Rodgers offered a rebuttal of sorts to the Packers’ official website, possibly reflecting an interest in being seen as a team player, in a very literal sense. He told the website’s Mike Spofford there is “more than mutual interest on both sides” in completing a new pact. Spofford reported that while Rodgers “wasn’t happy” about the decisions to part ways with Nelson and Van Pelt, the quarterback “did not come across Tuesday as disgruntled, instead referring multiple times to being ‘professional’ about it all in preparation for a new season.”

“I know my role and that’s to play quarterback the best that I can,” Spofford quoted Rodgers as saying, “and the team is going to try to put the right guys in place, the right coaches in place, the right players in place, and you just have to trust the process.”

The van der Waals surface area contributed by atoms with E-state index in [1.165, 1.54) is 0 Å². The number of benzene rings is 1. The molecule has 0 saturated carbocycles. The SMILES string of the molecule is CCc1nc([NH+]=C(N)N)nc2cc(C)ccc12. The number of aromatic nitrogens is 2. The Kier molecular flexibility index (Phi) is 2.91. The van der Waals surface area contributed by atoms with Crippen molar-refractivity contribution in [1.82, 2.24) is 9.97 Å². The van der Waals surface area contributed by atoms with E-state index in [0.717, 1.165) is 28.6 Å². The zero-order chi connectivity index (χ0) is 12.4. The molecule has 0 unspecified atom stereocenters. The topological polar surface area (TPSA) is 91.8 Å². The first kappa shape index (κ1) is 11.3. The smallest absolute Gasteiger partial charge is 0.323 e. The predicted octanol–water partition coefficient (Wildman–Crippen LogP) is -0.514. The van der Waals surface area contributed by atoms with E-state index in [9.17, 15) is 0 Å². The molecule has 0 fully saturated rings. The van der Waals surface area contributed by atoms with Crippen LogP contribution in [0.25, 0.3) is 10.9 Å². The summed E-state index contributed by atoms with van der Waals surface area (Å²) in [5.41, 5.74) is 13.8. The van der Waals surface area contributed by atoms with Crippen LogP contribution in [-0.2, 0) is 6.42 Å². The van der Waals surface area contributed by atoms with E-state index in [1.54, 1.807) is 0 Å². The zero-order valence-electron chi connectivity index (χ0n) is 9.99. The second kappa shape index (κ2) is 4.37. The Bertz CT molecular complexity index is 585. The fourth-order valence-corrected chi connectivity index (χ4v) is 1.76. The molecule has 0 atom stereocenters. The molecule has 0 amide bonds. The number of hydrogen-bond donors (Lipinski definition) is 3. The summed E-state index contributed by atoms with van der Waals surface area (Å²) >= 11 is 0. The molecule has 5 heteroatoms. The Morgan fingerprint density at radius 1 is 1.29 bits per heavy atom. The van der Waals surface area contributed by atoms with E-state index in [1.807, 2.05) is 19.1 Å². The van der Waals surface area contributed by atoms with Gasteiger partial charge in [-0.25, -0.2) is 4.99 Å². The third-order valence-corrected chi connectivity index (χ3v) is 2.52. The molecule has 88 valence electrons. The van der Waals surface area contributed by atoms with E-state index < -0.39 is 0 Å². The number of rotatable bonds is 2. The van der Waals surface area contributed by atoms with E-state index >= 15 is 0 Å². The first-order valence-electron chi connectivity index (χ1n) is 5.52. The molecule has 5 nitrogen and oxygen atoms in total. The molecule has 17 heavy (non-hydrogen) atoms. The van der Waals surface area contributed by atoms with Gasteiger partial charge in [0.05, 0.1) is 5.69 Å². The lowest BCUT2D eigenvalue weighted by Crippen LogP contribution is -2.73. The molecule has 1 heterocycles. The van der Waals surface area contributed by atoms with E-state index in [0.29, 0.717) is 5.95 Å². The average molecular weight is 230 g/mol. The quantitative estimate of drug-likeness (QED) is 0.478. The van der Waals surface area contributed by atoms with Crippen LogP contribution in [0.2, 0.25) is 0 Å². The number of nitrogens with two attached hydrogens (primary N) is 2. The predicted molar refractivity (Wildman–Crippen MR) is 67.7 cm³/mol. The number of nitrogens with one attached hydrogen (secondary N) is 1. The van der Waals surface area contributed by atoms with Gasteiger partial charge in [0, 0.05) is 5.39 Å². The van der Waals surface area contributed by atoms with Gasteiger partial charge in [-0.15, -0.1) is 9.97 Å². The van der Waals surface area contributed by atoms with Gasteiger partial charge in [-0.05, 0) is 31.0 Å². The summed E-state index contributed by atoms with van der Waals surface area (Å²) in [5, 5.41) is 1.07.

When the Packers posted the story on Twitter, with the headline, “Aaron Rodgers talks offseason changes,” Rodgers retweeted it and made fun of the prosaic wording. By jokingly complaining that “the title of this article needs more click bait,” and adding that the website needed to “make something up, or talk to some unnamed sources close to me or something to beef up the clicks,” the two-time NFL MVP was clearly referring to previous items written about him, and in the case of Robinson’s report, one in particular.

In his retweet, Rodgers included a hashtag that mentioned “fake news,” as well as one that suggested everyone “relax,” an allusion to his famous advice to Green Bay fans after a slow start to the 2014 season. “Five letters here just for everybody out there in Packer-land: R-E-L-A-X,” he said at the time, and sure enough, he led the team to a 12-4 season and a berth in the NFC title game.